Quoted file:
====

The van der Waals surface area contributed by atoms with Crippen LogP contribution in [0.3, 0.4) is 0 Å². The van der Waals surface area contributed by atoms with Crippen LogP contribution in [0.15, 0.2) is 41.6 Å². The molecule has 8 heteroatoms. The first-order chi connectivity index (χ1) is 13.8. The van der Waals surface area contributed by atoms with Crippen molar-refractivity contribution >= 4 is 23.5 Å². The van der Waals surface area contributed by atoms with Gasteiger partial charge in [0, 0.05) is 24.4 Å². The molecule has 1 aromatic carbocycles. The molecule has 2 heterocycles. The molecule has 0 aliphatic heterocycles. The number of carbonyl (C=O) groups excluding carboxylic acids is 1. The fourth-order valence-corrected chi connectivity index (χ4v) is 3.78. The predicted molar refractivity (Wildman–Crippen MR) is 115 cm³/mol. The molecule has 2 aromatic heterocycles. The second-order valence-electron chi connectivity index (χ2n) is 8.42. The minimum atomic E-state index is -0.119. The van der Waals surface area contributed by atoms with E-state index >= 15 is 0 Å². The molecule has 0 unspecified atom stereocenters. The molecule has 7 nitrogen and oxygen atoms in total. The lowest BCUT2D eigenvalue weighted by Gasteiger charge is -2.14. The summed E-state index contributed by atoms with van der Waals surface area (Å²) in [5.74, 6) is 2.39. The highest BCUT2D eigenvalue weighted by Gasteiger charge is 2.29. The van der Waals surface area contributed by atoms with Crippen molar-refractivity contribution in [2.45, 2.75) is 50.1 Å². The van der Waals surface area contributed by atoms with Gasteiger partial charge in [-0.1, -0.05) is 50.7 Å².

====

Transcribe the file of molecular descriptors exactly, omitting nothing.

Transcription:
The van der Waals surface area contributed by atoms with Crippen LogP contribution in [0.3, 0.4) is 0 Å². The van der Waals surface area contributed by atoms with Crippen LogP contribution in [0.15, 0.2) is 41.6 Å². The molecule has 8 heteroatoms. The first-order chi connectivity index (χ1) is 13.8. The van der Waals surface area contributed by atoms with Crippen molar-refractivity contribution >= 4 is 23.5 Å². The van der Waals surface area contributed by atoms with Gasteiger partial charge in [0, 0.05) is 24.4 Å². The molecule has 1 aromatic carbocycles. The molecule has 2 heterocycles. The molecule has 0 aliphatic heterocycles. The number of carbonyl (C=O) groups excluding carboxylic acids is 1. The fourth-order valence-corrected chi connectivity index (χ4v) is 3.78. The predicted molar refractivity (Wildman–Crippen MR) is 115 cm³/mol. The molecule has 2 aromatic heterocycles. The second-order valence-electron chi connectivity index (χ2n) is 8.42. The minimum atomic E-state index is -0.119. The van der Waals surface area contributed by atoms with E-state index >= 15 is 0 Å². The molecule has 0 unspecified atom stereocenters. The molecule has 7 nitrogen and oxygen atoms in total. The lowest BCUT2D eigenvalue weighted by Gasteiger charge is -2.14. The summed E-state index contributed by atoms with van der Waals surface area (Å²) in [5.74, 6) is 2.39. The highest BCUT2D eigenvalue weighted by Gasteiger charge is 2.29. The van der Waals surface area contributed by atoms with Crippen molar-refractivity contribution in [2.45, 2.75) is 50.1 Å². The van der Waals surface area contributed by atoms with Gasteiger partial charge in [-0.1, -0.05) is 50.7 Å².